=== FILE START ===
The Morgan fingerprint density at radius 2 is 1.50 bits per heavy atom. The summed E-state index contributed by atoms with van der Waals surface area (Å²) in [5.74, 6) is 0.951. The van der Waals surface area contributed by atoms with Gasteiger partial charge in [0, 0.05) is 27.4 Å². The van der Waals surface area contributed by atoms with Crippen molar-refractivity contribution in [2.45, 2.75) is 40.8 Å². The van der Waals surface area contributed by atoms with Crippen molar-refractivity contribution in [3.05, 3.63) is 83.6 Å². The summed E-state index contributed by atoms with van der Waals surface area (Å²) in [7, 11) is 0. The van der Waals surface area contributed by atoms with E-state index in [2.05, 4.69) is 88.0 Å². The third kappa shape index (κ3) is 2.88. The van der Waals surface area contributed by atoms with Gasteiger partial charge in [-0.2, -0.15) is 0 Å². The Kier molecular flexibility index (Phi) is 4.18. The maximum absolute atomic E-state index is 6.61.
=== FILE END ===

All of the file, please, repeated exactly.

The Morgan fingerprint density at radius 2 is 1.50 bits per heavy atom. The summed E-state index contributed by atoms with van der Waals surface area (Å²) in [5.74, 6) is 0.951. The van der Waals surface area contributed by atoms with Gasteiger partial charge in [0, 0.05) is 27.4 Å². The van der Waals surface area contributed by atoms with Crippen molar-refractivity contribution in [2.45, 2.75) is 40.8 Å². The van der Waals surface area contributed by atoms with Crippen molar-refractivity contribution in [3.05, 3.63) is 83.6 Å². The summed E-state index contributed by atoms with van der Waals surface area (Å²) in [7, 11) is 0. The van der Waals surface area contributed by atoms with E-state index in [2.05, 4.69) is 88.0 Å². The third kappa shape index (κ3) is 2.88. The van der Waals surface area contributed by atoms with Gasteiger partial charge in [-0.2, -0.15) is 0 Å². The Kier molecular flexibility index (Phi) is 4.18. The maximum absolute atomic E-state index is 6.61.